Sept. 3 (Bloomberg) -- Whole Foods Market Inc., working to shed its “Whole Paycheck” image, has become one of the cheaper chains for grocery shopping in Manhattan, according to a report by Bloomberg Intelligence.
A basket of 97 items, including orange juice and frozen pizza, was $391.39 at Whole Foods, compared with $398.44 from Fresh Direct and $458.84 at Gristedes, according to the study led by Jennifer Bartashus, a Bloomberg Intelligence analyst in Skillman, New Jersey. Food Emporium and D’Agostino also were more expensive than Whole Foods in New York City.
The nation’s largest natural-goods grocer has been lowering its prices, especially on produce, to better compete with food sellers that are aggressively pushing into organics. The Austin, Texas-based company also will try to boost sales with a new marketing campaign starting this fall, Co-Chief Executive Officer Walter Robb said on a conference call in July.
Fresh Direct, based in Long Island City, New York, sells and delivers groceries, including organic produce and dairy items, to customers’ homes. Gristedes, founded over a century ago, has more than 30 stores in Manhattan, Westchester and Brooklyn, according to its website.
Whole Foods was still pricier than Fairway Market, whose basket of goods was $347.10. New York-based Fairway Group Holdings Corp. went public last year and recently began offering delivery in some markets. The chain has boosted sales by expanding in densely populated areas in New York, New Jersey and Connecticut.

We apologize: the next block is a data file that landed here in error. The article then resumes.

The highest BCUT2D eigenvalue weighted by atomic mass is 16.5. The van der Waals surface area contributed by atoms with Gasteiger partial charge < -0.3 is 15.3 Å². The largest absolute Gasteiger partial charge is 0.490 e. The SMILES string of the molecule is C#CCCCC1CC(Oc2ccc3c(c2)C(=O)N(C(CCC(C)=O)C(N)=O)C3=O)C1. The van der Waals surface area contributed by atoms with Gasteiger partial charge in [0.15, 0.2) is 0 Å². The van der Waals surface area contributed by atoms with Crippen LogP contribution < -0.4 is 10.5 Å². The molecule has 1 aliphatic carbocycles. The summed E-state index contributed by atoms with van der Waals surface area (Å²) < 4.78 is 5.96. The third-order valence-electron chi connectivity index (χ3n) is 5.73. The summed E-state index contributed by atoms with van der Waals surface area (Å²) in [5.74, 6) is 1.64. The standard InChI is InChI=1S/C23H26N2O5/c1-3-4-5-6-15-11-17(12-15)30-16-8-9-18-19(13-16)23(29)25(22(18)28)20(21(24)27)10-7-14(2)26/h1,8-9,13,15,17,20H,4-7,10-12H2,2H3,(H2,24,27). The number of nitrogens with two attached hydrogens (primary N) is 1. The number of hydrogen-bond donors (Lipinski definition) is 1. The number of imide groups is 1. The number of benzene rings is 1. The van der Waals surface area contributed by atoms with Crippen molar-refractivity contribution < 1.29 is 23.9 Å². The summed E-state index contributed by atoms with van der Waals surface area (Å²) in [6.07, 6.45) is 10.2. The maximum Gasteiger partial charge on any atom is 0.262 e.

Whole Foods shares fell 0.1 percent to $39.05 at the close in New York, while Fairway slid 2.5 percent to $4.23. Both Whole Foods and Fairway have underperformed the Standard & Poor’s 500 Index this year. Whole Foods has slid 32 percent, and Fairway has dropped 77 percent, while the index has gained 8.2 percent.
Bloomberg Intelligence conducted the study at stores in Manhattan last month.
Whole Foods cut its sales forecast in July, saying revenue this fiscal year will rise as much as 9.9 percent, down from a previous estimate of as much as 11 percent. It’s facing more competition from regional chains as well as national grocers including Kroger Co. and Wal-Mart Stores Inc., which both sell organic fare.
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